Last post on Nov 30, 2009 at 5:29 PM
You are in the BMW 3-Series
What is this discussion about?
BMW 3 Series, Diesel, Sedan, Wagon
2009 BMW 335d Full Test - Bottom Line: A superb execution of clean diesel power wrapped in the proven skin of the 3 Series.(more)
Jan 27, 2009 (2:52 pm)
"Not that it's entirely necessary, but when you're window-shopping cars those figures matter. "
When window shopping while sitting on an easy chair, via car magazines, yes.
When it comes time to sign the dotted line on a new car, I or anyone else that I know never make a decision based on test numbers or raw specs. I doubt that many people out there actually will buy a car simply because it has a 0-60 0.5 second faster than a competitor, or has a slightly higher rated hp or torque figure. Making a decision is a lot more wholistic. I've known many a car enthusiast that picked a car because it looked nicer, or their mother-in-law liked it better, over a competitor that had slightly better test numbers or specs. Which makes it a bit overblown when car publications make too much of the figures.
Jan 27, 2009 (8:03 pm)
You're wrong. We're not talking magazine tests here, because the 3.0 TDI won't even be tested against the 335d.
Its not even in the same category, and I wish it was. I'd much rather have an S4-class diesel, and I'm perfectly justified in saying that.
When you're talking a a 50hp and 80tq difference between the Audi and BMW diesels, you're talking 2 entirely different classes of car. That's written on the wall.
I would take an S4 over a 335i, regardless of the minor differences in performance between 2 cars in the same class. But if there were no S4, I wouldn't drop down to the A4 3.0 FSI.
Hell yes that big of a performance difference matters. I don't have to go test-drive the A4 3.0 FSI to know its going to feel slower than a 335i on most days.
If there were no Audi in the class of the 335i, and I wanted something in that class, I pick the 335i. Simple.
So it is with the 335d. There is no Audi in its class in the US.
The early diesel enthusiasts will not be picking their car of choice because it comes in blue.
#37 of 44 Re: [bigmclargehuge]
Feb 06, 2009 (10:46 am)
I had a 524TD in 1986 that got 42 MPG on the highway and did 0-60 in 11 secs !!!
WOW - the 335TD is such an improvement!!!! And that torque!!!!! WOW - again. It has to feel almost like a turbine or jet when accelerating with that torque from such low rpms.
I will have to try one. For a highway cruiser the 524TD was awesome - 600 mile cruising range
#38 of 44 Re: [hondalvr1]
Feb 06, 2009 (10:58 am)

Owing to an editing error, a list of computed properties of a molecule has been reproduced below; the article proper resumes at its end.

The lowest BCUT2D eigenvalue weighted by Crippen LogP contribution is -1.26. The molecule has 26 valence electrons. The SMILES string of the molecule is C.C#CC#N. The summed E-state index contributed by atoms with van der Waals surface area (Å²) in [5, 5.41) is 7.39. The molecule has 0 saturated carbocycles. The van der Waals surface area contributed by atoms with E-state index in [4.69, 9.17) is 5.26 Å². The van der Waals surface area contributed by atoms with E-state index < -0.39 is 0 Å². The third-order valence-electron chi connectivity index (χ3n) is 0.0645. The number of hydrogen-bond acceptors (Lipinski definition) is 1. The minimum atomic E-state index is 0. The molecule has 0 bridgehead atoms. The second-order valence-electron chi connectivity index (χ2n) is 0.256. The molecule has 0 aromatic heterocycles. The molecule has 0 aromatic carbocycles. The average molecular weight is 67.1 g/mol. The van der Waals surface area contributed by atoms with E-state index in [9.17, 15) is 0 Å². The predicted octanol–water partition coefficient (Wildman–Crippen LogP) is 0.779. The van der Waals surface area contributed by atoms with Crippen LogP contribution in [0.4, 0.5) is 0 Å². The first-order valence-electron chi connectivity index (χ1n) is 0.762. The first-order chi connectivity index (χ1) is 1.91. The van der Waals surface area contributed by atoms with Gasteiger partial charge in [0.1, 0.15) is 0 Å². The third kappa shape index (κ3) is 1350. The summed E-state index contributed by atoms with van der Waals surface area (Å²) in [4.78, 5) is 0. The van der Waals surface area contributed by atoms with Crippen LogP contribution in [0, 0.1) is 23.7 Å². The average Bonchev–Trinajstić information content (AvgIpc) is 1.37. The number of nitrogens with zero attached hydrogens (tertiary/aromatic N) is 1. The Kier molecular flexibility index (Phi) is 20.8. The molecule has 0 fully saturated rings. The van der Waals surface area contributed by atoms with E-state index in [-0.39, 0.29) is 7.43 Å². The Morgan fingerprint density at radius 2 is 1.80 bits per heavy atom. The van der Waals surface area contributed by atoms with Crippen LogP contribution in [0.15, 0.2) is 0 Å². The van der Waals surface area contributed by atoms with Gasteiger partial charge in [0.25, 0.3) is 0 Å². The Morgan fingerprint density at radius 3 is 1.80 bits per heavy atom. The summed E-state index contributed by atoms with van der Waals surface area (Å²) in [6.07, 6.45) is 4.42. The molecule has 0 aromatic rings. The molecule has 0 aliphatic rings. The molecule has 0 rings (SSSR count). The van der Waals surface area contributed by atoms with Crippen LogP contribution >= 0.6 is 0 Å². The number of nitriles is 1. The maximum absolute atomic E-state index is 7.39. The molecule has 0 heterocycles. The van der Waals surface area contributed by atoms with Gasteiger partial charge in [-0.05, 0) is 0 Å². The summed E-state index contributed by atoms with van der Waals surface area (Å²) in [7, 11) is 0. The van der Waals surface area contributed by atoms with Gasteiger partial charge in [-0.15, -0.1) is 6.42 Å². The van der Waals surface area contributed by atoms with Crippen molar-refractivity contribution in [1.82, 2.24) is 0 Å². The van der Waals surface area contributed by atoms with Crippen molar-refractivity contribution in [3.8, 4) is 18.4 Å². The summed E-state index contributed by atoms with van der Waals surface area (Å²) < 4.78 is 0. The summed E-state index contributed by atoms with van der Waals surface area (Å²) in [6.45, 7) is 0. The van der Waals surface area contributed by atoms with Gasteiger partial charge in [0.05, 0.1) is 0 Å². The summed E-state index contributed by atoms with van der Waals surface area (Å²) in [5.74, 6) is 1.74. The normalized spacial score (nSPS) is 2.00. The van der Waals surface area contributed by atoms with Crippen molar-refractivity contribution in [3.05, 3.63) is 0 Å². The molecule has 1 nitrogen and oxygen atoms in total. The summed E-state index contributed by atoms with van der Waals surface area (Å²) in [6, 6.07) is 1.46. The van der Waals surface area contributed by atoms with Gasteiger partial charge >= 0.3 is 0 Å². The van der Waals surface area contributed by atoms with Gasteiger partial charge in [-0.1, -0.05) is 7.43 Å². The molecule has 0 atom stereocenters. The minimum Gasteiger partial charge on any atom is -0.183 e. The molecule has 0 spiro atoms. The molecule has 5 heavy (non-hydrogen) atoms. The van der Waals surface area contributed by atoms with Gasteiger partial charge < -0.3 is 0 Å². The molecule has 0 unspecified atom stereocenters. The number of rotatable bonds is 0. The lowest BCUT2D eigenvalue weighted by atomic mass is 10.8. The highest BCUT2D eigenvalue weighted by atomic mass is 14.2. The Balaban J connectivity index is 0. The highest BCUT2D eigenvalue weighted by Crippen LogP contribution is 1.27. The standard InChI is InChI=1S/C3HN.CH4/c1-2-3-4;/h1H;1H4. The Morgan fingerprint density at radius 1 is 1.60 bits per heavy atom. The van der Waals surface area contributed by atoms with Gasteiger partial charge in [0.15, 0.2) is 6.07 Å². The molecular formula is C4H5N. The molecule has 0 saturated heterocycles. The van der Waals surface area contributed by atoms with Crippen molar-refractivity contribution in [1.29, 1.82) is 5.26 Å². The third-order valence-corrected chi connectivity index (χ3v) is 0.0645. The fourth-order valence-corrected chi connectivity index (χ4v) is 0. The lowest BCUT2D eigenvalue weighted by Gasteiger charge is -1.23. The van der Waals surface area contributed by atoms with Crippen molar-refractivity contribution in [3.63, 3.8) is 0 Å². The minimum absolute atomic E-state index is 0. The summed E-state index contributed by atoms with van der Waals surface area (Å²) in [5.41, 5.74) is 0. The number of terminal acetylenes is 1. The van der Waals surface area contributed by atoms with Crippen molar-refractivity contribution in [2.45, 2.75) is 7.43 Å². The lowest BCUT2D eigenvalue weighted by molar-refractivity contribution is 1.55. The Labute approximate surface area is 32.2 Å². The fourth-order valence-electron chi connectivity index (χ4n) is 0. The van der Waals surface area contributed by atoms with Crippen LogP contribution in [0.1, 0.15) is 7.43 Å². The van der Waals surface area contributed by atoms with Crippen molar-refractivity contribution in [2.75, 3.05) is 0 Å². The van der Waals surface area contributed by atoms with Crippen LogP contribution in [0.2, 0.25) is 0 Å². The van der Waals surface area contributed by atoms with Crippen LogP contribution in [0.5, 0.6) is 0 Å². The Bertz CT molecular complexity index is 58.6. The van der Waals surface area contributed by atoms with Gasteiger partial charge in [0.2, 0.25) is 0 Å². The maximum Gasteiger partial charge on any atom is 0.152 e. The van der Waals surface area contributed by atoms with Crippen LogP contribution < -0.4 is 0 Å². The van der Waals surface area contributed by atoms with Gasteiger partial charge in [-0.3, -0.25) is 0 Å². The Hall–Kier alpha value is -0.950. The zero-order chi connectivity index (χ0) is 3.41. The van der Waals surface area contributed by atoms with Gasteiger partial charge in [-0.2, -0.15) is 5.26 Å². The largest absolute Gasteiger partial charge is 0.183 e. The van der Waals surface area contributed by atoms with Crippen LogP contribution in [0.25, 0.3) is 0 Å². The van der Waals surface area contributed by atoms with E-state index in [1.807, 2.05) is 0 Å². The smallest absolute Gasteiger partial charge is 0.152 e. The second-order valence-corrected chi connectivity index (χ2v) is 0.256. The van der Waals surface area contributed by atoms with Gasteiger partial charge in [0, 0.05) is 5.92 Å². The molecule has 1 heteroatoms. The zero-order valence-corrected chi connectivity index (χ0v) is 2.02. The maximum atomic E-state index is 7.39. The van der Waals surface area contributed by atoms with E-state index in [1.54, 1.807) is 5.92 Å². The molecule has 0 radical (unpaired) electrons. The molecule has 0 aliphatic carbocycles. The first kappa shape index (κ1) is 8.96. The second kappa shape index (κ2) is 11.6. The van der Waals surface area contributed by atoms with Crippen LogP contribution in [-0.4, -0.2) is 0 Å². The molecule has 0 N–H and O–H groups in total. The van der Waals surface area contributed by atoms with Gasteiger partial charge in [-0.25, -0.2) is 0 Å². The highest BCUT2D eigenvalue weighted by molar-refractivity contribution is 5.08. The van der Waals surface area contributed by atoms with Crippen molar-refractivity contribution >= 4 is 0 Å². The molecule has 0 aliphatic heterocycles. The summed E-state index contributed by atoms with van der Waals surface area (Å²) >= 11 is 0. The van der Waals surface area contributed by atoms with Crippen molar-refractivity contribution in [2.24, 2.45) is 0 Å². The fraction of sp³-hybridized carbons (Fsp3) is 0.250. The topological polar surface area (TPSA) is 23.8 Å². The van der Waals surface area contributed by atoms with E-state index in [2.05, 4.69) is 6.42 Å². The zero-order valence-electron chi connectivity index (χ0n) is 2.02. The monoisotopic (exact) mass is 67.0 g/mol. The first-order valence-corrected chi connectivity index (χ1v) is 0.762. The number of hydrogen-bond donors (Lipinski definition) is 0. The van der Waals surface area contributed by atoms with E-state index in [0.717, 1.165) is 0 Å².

For a highway cruiser the 524TD was awesome - 600 mile cruising range
I would love that. With my gas guzzling Sequoia you have to start thinking about gas at 350 miles. And the BMW X5 diesel just blows that Toyota gas hog off the road. Not even close to the same acceleration. That is what 110 more ft lbs of torque will do for you. Not to mention it should easily get double the mileage out on the road. Wish I could justify trading in a 1.5 year old vehicle.
Feb 13, 2009 (11:24 am)
And from the article:
Fuel cost is a wash. In this case, less fuel consumption cancels the price premium of diesel fuel
Of course, that changes a lot depending on where you are. First, I'm not sure that the math even makes sense with national averages, but ignoring that. I just got back from a trip to San Diego, and at least over there, diesel was the same price as mid-grade unleaded. I'm pretty sure that most BMWs take premium, no?
Then again, what are the odds that folk in CA would be interested in a high-mpg BMW that still gets 0-60 in around 5-1/2 seconds?
Feb 13, 2009 (2:37 pm)
Times are indeed a'changin - again - as far as fuel costs go.
Diesel's rightful place is really not that different from petrol. If fuel prices stabilize, this is about what we should see for months if not years... with a capital IF.
Right now, owning a diesel vehicle can be quite favorable cost-wise.
But I still contend that the #1 reason to pay the $700-2000 premium for a car, or $5000-7000 for a truck powered by diesel...
Love the feel of more torque than you can extract with your right foot without breaking loose your tire(s) and/or reversing the rotation of the earth.
#41 of 44 Re: [bigmclargehuge]
Feb 13, 2009 (7:40 pm)
Agree. Fuel savings really aren't the issue. If you can afford the wretched thing in the first place, it's really about the driving experience. I just don't find the gasoline 3 series with automatic very satisfying -- too much hunting for gear and never really settling down, but the diesel produces a strangely teutonic take on the thump of Detroit cubic inches married to a modern chassis. It's truly different.
#42 of 44 Re: 335d < 335i [jmaroun]
Aug 25, 2009 (4:05 pm)
I just purchased the 335d after driving both it and the 335i at several dealerships over a few weeks. I loved both cars, handling and performance were close, ride was terrific, but ended up going with the diesel because of the torque, especially at passing speeds. As for the fuel cost, it seems that most people are forgetting that the 335i requires premium, which right now in my location is about 30 cents more per gallon than diesel. I'm averaging 30 mpg with my foot in it all the time, which tells me that the advantage over the 335i is more than people realize. Plus I'm enjoying not stopping for fuel as often with the incredible range of the diesel. So I'm pretty happy with my d model, but to each his own!
#43 of 44 Re: 335d < 335i [bncprf]
Aug 25, 2009 (5:42 pm)
Thanks for the report.
#44 of 44 Re: Umm... [fedlawman]
Nov 30, 2009 (5:29 pm)
I think a 335d is "sportier" than an auto tranny 335i. When I drove both back to back some time ago, I was underwhelmed by the 335i's low to mid-range torque, but the 335d had a thumping urge to go and run.